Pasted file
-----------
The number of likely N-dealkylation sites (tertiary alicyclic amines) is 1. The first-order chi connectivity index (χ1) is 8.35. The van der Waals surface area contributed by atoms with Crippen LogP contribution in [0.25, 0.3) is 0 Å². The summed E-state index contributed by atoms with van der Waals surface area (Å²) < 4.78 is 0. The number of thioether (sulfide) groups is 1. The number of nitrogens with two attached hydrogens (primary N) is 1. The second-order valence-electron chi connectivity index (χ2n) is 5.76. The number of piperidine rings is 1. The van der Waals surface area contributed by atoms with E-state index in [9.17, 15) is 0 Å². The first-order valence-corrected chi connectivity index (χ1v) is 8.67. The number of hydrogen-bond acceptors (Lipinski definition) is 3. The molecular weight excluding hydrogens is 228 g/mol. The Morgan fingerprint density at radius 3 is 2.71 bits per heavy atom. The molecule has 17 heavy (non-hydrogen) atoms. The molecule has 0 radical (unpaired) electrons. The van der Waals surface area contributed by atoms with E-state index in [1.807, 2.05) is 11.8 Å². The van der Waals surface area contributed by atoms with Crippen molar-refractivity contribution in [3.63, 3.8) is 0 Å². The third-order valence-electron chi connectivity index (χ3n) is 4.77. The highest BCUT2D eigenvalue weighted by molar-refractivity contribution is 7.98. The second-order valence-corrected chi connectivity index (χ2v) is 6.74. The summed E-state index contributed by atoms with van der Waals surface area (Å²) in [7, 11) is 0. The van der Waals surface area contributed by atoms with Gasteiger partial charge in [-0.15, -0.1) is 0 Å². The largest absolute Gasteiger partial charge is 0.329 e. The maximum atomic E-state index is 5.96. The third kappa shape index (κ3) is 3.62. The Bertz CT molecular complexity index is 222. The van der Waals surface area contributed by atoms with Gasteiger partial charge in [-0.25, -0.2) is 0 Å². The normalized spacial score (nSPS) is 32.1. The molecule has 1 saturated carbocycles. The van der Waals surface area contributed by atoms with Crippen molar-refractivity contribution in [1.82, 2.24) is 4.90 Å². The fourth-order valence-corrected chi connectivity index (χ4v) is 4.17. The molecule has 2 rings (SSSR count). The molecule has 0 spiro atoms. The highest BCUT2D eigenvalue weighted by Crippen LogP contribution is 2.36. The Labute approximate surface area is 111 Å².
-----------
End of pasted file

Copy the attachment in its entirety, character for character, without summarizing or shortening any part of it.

The number of likely N-dealkylation sites (tertiary alicyclic amines) is 1. The first-order chi connectivity index (χ1) is 8.35. The van der Waals surface area contributed by atoms with Crippen LogP contribution in [0.25, 0.3) is 0 Å². The summed E-state index contributed by atoms with van der Waals surface area (Å²) < 4.78 is 0. The number of thioether (sulfide) groups is 1. The number of nitrogens with two attached hydrogens (primary N) is 1. The second-order valence-electron chi connectivity index (χ2n) is 5.76. The number of piperidine rings is 1. The van der Waals surface area contributed by atoms with E-state index in [9.17, 15) is 0 Å². The first-order valence-corrected chi connectivity index (χ1v) is 8.67. The number of hydrogen-bond acceptors (Lipinski definition) is 3. The molecular weight excluding hydrogens is 228 g/mol. The Morgan fingerprint density at radius 3 is 2.71 bits per heavy atom. The molecule has 17 heavy (non-hydrogen) atoms. The molecule has 0 radical (unpaired) electrons. The van der Waals surface area contributed by atoms with E-state index in [1.807, 2.05) is 11.8 Å². The van der Waals surface area contributed by atoms with Crippen molar-refractivity contribution in [3.63, 3.8) is 0 Å². The third-order valence-electron chi connectivity index (χ3n) is 4.77. The highest BCUT2D eigenvalue weighted by molar-refractivity contribution is 7.98. The second-order valence-corrected chi connectivity index (χ2v) is 6.74. The summed E-state index contributed by atoms with van der Waals surface area (Å²) in [7, 11) is 0. The van der Waals surface area contributed by atoms with Gasteiger partial charge in [-0.15, -0.1) is 0 Å². The largest absolute Gasteiger partial charge is 0.329 e. The maximum atomic E-state index is 5.96. The third kappa shape index (κ3) is 3.62. The Bertz CT molecular complexity index is 222. The van der Waals surface area contributed by atoms with Gasteiger partial charge in [-0.25, -0.2) is 0 Å². The normalized spacial score (nSPS) is 32.1. The molecule has 1 saturated carbocycles. The van der Waals surface area contributed by atoms with Crippen molar-refractivity contribution in [1.82, 2.24) is 4.90 Å². The fourth-order valence-corrected chi connectivity index (χ4v) is 4.17. The molecule has 2 rings (SSSR count). The molecule has 0 spiro atoms. The highest BCUT2D eigenvalue weighted by Crippen LogP contribution is 2.36. The Labute approximate surface area is 111 Å².